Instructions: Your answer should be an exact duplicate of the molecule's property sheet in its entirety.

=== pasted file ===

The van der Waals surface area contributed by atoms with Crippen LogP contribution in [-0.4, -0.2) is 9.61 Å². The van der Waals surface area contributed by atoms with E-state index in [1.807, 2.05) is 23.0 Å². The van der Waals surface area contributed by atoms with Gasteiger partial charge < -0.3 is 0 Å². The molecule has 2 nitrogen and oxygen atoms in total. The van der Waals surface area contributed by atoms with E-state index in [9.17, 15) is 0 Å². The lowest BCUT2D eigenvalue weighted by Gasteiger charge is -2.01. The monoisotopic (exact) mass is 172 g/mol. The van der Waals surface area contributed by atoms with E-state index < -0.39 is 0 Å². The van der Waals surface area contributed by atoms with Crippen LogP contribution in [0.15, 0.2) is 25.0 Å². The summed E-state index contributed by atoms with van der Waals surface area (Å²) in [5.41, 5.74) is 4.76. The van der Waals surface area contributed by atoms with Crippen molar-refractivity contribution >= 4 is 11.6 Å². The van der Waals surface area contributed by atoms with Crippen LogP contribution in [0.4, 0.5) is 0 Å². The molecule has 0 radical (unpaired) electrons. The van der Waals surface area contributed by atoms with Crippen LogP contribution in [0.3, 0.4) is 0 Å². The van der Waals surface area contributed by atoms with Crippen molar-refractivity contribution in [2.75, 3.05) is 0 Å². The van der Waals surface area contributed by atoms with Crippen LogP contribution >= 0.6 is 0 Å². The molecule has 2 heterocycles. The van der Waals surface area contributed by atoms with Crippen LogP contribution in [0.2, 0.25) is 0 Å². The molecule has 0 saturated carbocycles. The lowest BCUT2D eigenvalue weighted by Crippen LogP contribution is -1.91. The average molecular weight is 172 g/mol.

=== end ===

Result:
The van der Waals surface area contributed by atoms with Crippen LogP contribution in [-0.4, -0.2) is 9.61 Å². The van der Waals surface area contributed by atoms with E-state index in [1.807, 2.05) is 23.0 Å². The van der Waals surface area contributed by atoms with Gasteiger partial charge < -0.3 is 0 Å². The molecule has 2 nitrogen and oxygen atoms in total. The van der Waals surface area contributed by atoms with E-state index in [9.17, 15) is 0 Å². The lowest BCUT2D eigenvalue weighted by Gasteiger charge is -2.01. The monoisotopic (exact) mass is 172 g/mol. The van der Waals surface area contributed by atoms with E-state index < -0.39 is 0 Å². The van der Waals surface area contributed by atoms with Crippen LogP contribution in [0.15, 0.2) is 25.0 Å². The summed E-state index contributed by atoms with van der Waals surface area (Å²) in [5.41, 5.74) is 4.76. The van der Waals surface area contributed by atoms with Crippen molar-refractivity contribution >= 4 is 11.6 Å². The van der Waals surface area contributed by atoms with Crippen LogP contribution in [0.4, 0.5) is 0 Å². The molecule has 0 radical (unpaired) electrons. The van der Waals surface area contributed by atoms with Crippen LogP contribution in [0.3, 0.4) is 0 Å². The van der Waals surface area contributed by atoms with Crippen molar-refractivity contribution in [2.75, 3.05) is 0 Å². The van der Waals surface area contributed by atoms with Crippen LogP contribution >= 0.6 is 0 Å². The molecule has 2 heterocycles. The van der Waals surface area contributed by atoms with Crippen LogP contribution in [0.2, 0.25) is 0 Å². The molecule has 0 saturated carbocycles. The lowest BCUT2D eigenvalue weighted by Crippen LogP contribution is -1.91. The average molecular weight is 172 g/mol.